Politics: CEO and co-founder Aaron Levie has consistently backed Democratic candidates and groups over the years, OpenSecrets shows.

Bumble

Policy: In September 2021, the Austin-based dating app startup announced a new relief fund supporting the reproductive rights of people seeking abortions across Texas—not just employees. “Bumble is women-founded and women-led, and from day one we’ve stood up for the most vulnerable. We'll keep fighting against regressive laws like #SB8,” the company said in a tweet at the time.

Politics: During Brett Kavanaugh’s Supreme Court nomination hearings in 2018, Bumble donated $25,000 to the Rape, Abuse and Incest National Network (RAINN), “in honor of survivors of sexual violence,” CEO Whitney Wolfe Herde tweeted at the time.

Google

Policy: Google reimburses employees’ travel expenses for abortions, and in the wake of the Supreme Court decision last week, the company’s chief people officer announced that workers can “apply for relocation without justification” due to the situation, according to The Verge. It’s unclear if these policies apply to Google’s contractors and temp workers, which outnumbered full-time employees in 2019.

Politics: Google paused political donations in the wake of the January 6, 2021 Capitol riot. It also vowed to not donate to ”any member of Congress who voted against certification of the election results,” per Reuters. Previously, Google has donated hundreds of thousands of dollars to anti-abortion conservative groups like the RAGA, The Federalist Society and the Hertiage Foundation, according to The Daily Beast.

GoPuff

Policy: The food delivery startup told employees last week that it will "provide travel-related reimbursement up to $3,000 per medical plan year for employees and dependents enrolled in our medical plans who cannot access reproductive health care within 100 miles of their home,” reported Popular Information.

Politics: GoPuff donated $50,000 to RAGA on February 1, 2022, per Popular Information.

HP

Policy: The Palo Alto-based computer maker told CNN that its existing healthcare plans cover abortion and travel-related costs for employees.

Politics: CEO Enrique Lores doled out $2,900 to Sen. Alex Padilla (D-CA) in 2021, per OpenSecrets. Sen. Padilla co-sponsored the Women’s Health Protection Act, a bill that would’ve guaranteed the right to provide abortion services throughout the U.S. (It failed in the Senate in May.)

Hewlett Packard Enterprise

Policy: HP’s Houston-based Enterprise arm said its medical plans cover treatments, including abortion, obtained outside of the state, per Wired. "Restricting a woman's ability and choices in obtaining health care is inequitable and harmful to the advancement of women," CEO Antonio Neri tweeted over the weekend.

Politics: In 2020, the company donated $5,000 to Republican campaigns, and $3,000 to Democratic campaigns in Texas, according to OpenSecrets.

Intuit

Policy: Intuit, which owns Credit Karma, TurboTax, Mint and other financial software brands, said last week it would cover employees’ travel expenses related to abortion, according to The New York Times. “We support our employees’ access to comprehensive health care, no matter where they live,” the Mountain View, Calif.-based company told the New York Times.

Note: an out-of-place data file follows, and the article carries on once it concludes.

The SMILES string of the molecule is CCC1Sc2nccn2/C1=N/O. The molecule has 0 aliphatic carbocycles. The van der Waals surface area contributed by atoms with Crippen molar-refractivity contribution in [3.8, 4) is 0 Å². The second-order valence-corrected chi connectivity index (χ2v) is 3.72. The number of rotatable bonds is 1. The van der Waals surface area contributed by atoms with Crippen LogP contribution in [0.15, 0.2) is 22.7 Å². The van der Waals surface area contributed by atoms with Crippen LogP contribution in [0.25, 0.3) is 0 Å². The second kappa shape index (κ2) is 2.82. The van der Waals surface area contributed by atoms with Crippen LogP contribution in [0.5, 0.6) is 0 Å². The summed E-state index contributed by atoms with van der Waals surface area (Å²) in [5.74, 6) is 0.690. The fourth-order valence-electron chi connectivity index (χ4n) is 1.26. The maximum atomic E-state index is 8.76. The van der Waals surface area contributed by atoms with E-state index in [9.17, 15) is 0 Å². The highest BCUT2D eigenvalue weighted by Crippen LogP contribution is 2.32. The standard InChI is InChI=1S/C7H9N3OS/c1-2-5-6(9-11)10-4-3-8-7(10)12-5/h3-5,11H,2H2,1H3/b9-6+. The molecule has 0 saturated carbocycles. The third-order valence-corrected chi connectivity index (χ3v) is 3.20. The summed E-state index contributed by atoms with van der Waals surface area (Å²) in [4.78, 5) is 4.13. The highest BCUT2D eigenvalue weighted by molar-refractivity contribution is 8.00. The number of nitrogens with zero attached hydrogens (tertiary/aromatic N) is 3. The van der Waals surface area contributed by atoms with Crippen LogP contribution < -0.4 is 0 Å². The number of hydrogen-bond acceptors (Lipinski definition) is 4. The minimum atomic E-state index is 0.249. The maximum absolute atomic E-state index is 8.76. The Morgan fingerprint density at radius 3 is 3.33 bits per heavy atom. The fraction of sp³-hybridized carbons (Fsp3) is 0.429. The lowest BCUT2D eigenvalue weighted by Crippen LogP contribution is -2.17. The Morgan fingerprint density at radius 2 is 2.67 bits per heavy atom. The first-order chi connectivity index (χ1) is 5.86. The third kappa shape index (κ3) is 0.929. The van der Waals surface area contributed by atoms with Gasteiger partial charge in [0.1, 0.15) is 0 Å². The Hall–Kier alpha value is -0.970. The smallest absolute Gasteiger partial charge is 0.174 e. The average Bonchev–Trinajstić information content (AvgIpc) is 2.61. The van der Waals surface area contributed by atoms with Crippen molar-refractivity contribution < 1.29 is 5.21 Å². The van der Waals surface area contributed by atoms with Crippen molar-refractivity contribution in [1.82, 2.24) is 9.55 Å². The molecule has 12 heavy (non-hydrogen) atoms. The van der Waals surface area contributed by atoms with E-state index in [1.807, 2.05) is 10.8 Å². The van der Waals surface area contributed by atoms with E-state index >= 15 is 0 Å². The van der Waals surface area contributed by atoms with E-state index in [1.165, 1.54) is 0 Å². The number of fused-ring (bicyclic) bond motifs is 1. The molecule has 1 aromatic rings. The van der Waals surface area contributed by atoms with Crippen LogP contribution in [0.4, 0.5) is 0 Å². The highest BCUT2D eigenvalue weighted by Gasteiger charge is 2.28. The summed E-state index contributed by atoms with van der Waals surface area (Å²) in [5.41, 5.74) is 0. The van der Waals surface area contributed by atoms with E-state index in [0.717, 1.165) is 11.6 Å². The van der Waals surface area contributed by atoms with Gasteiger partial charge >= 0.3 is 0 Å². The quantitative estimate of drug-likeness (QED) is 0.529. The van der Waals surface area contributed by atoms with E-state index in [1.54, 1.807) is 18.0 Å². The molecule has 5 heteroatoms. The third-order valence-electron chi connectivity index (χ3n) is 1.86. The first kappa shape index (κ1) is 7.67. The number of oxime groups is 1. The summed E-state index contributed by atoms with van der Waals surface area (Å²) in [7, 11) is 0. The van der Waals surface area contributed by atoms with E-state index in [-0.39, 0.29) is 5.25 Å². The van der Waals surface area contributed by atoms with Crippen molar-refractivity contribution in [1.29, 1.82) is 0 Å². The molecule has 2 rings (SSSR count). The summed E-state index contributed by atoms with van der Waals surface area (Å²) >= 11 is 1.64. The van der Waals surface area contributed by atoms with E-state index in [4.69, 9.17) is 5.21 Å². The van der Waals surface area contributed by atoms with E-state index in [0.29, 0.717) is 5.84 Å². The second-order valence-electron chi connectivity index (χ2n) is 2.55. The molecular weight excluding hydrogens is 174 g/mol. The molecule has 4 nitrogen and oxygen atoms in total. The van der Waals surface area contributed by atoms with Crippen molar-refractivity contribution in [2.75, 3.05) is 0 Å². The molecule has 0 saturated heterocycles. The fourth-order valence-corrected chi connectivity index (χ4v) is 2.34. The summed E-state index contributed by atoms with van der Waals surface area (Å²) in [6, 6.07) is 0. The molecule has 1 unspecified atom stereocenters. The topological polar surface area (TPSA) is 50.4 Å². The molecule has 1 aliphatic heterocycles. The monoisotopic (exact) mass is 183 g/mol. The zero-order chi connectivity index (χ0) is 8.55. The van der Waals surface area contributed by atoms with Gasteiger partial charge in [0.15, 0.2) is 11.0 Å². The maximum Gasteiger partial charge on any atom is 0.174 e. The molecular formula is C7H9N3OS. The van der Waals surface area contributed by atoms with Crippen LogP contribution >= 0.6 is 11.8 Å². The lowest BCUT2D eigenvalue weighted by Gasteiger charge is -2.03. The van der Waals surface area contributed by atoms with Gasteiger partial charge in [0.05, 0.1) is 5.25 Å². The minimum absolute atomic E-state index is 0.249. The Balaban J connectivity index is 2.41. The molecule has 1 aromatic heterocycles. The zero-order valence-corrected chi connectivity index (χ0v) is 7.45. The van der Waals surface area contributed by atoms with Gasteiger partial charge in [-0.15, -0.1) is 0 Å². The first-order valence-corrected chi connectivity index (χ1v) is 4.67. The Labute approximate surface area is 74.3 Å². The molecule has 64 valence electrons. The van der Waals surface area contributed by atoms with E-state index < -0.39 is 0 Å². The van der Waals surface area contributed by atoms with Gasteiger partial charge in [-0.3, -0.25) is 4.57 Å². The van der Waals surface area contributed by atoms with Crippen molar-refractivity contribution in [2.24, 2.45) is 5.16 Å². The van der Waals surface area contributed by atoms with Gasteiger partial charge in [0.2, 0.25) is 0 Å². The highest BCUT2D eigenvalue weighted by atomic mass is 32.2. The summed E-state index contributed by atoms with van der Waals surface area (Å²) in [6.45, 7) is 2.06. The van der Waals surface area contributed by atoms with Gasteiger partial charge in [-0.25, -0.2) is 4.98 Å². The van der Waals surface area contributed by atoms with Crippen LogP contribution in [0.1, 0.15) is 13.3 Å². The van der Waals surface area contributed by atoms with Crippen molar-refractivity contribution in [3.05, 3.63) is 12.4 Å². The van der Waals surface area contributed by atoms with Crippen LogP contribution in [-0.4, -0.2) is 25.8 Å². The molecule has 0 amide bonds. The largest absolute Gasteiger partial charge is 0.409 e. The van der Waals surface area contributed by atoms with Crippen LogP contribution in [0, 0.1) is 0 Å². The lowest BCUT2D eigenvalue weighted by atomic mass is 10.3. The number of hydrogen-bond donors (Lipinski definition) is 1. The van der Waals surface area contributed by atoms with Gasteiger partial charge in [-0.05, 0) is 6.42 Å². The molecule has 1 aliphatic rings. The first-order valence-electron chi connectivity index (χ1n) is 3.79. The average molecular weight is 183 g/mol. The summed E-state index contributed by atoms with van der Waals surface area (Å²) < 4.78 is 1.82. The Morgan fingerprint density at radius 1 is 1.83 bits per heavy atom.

Politics: In late 2021, Intuit donated $15,000 to GOPAC, a conservative political action committee founded by former House speaker Newt Gingrich that aims to elect Republicans into office, per OpenSecrets.

Lyft

Policy: In April, Lyft CEO Logan Green announced the company would cover travel costs for full-time employees who had to travel more than 100 miles to get an abortion. Lyft also pledged to cover 100% of legal fees for drivers in Oklahoma or Texas who could get sued for transporting people to abortion appointments while driving for the company.

Politics: Lyft notably spent millions trying to sway a Massachusetts gig worker law in late 2021, which would have allowed the company to continue classifying its drivers as independent contractors. In 2020, it also donated $15,000 to the Texas Republican Legislative Caucus, per OpenSecrets. The Republican Party of Texas lists “abolition of abortion” as a legislative priority on its website.

Match Group

Policy: Late last year, the Dallas-based owner of Match, Tinder, Hinge and OK Cupid announced a fund to cover the costs of employees’ out-of-state abortions after Texas effectively banned abortions. “I am shocked that I now live in a state where women’s reproductive laws are more regressive than most of the world,” wrote CEO Shar Dubey in a letter to employees at the time.

Politics: In 2021, Match Group donated $137,000 to RAGA, according to Popular Information.

Meta

Policy: Facebook- and Instagram-parent Meta intends to reimburse workers for expenses related to traveling out of state for an abortion, NBC reported, but it has drawn critcism for clamping down on employees discussing abortion in the workplace, per the The New York Times. The company’s former COO Sheryl Sandberg also spoke out last month, shortly before announcing her resignation from the company. “This is a scary day for women all across our country…Few things are more important to women’s health and equality,” she wrote in an Instagram post.